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Introducing 360 Degree Feedback – Part 2 – WHO should be involved

Tips to filling the seven key roles for a successful 360 project

Article by Elva Ainsworth, world-renowned 360 degree specialist, author and consultant

You cannot deliver a 360 project alone.  There are a number of key roles you need filled for a 360 degree feedback project to work.  Let’s start with the project leader:

  1. 360 project lead

    You need someone who is ready to be accountable for the project and its success.  This is often an HR, OD or L&D professional within the business but it can be an independent consultant.  Projects tend to go most smoothly when they are led by a senior professional who has had some experience already in 360, especially when they are supported by an efficient administrator but this is not essential.  If your project leader has no experience they are advised to select a supplier to support and train them through the early stages.

  2. 360 project champion

    A senior line champion who is driving the project is essential for real impact.  You need someone, ideally your CEO, who is truly committed to encouraging development and feedback – someone who is willing to put resource and time behind the initiative as well as being willing to participate themselves.  They should be modelling how participation in this initiative should go.  They should be warmly inviting others to participate, asking people to give them feedback and then genuinely sharing their own data and insights with other people.  Changes in their behaviour should be evident and appreciated.

  3. The target group

    Next you need to identify your target audience for the first wave of your 360 project.  This is often a senior team or a particular level within the leadership group.  In order to decide on this – here are some important questions:

  • Who will gain most from this experience?
  • Who has the most appetite and hunger for feedback?
  • Which group is seen as being priority for development?
  • Which group is most ambitious?
  • Which group has supporting programmes/coaching?

You may note that the question not included in this list is: “Who needs feedback most?”.  It is a common mistake to assume you should start with those who are your real problems – those who “need” feedback most.  The risk with this is that 360 will get tarnished with a “problem” label and it is better to plan for success – these individuals are likely to be highly resistant to feedback so will be the tougher ones to work with.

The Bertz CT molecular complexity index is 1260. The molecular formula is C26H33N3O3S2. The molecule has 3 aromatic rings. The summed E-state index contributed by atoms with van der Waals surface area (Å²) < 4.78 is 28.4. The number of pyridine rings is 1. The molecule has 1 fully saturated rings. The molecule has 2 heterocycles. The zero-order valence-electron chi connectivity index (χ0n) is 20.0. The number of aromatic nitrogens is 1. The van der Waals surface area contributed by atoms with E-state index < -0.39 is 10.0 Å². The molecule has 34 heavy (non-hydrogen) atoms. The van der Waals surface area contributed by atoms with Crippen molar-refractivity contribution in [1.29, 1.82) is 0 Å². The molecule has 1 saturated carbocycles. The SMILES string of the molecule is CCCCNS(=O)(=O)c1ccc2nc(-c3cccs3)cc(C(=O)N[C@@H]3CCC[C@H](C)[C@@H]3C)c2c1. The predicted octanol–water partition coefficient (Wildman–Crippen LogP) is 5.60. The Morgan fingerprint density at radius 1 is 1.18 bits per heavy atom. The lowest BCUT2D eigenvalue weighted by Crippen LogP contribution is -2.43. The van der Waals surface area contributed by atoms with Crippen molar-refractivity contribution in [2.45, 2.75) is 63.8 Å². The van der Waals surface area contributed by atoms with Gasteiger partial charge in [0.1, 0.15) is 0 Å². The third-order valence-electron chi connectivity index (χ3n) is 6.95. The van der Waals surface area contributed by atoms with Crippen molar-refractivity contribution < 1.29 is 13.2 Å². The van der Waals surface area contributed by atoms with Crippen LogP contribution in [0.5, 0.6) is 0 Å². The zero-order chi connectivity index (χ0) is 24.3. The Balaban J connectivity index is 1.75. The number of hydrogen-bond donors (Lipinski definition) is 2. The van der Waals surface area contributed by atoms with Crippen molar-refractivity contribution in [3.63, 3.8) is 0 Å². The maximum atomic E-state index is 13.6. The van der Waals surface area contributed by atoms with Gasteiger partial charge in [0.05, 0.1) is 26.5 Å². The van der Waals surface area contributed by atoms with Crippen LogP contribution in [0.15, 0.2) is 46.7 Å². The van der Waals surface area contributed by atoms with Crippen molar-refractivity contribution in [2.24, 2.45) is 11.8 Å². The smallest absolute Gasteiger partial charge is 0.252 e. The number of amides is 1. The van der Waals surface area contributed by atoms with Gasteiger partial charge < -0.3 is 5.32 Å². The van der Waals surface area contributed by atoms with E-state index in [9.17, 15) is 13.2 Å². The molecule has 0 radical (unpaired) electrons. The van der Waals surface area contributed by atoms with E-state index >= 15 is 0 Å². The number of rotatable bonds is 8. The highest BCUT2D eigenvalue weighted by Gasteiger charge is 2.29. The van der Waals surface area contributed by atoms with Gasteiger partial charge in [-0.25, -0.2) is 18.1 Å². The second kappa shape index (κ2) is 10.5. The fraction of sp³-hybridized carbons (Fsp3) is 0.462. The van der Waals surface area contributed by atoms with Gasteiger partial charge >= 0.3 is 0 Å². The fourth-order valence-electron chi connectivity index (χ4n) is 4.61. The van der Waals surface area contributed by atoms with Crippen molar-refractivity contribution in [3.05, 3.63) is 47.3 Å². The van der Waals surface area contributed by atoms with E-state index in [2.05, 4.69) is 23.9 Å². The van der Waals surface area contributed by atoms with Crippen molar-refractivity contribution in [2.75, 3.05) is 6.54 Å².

It is important to identify a group of participants that is reasonably distinctive with clear boundaries.  You will also need to think about how to handle recent recruits or promotions.  360 is advised once you have been employed (or in role) for a minimum of six months.

  1. The reviewers 

Many more people are involved in completing surveys than just the participants.  Each participant will have somewhere between 8 and 18 reviewers and will include their managers, their colleagues, their direct reports and potentially internal or external stakeholders or customers – possibly also family or friends.  All of these people need to be informed of this project and need to be able to find the time to complete surveys so the timing of their involvement needs to be considered carefully and they need to have a clear communication or briefing on what is happening and what is requested of them.  It is advisable to plan a specific briefing for these groups which might include:

  • 1-hour briefing
  • Tele-webinar
  • Posters
  • Emails
  • Briefing in team meeting

The best way to involve your reviewers is for your participants to personally ask them to rate them and for all the communications to be an invitation rather than an order or instruction.  The amount and quality written by these people in open-text feedback will increase if personal invitations have been made.  Reviewers need to have the opportunity to decline the request for feedback and it is important to set a maximum number of surveys reviewers are expected to complete – to somewhere between 10 or 15 depending on the culture and expectations.  Phasing your target group can overcome some of these issues wof course.

A 360 project works better if the process is voluntary throughout.  There is no point forcing people to look at feedback as, if they are not open, they will simply resist and go into some form of denial.  There is also no point in forcing people to give feedback as they will simply give you non-answers such as all 3s or all 5s (on a 5-point rating scale) and they will likely give you very little, or rather unhelpful, open comments.  For maximum value you should focus on inspiring people to participate.

  1. 360 administrator/helpdesk/“bureau support” 

    360 projects need day-to-day management once they are kicked off.  As soon as emails go out asking people to complete surveys, questions and queries come in and issues start to emerge that need sorting.  The usual issues are often to do with confidentiality i.e. people wanting assurance that their data will not be exposed.  But another common issue is that of simple login – people forget or lose their login details or may struggle to make it work.  In addition to this there are often issues regarding the choice of reviewers which mean changes need to be made, absences need to be managed and non-completion needs to be handled.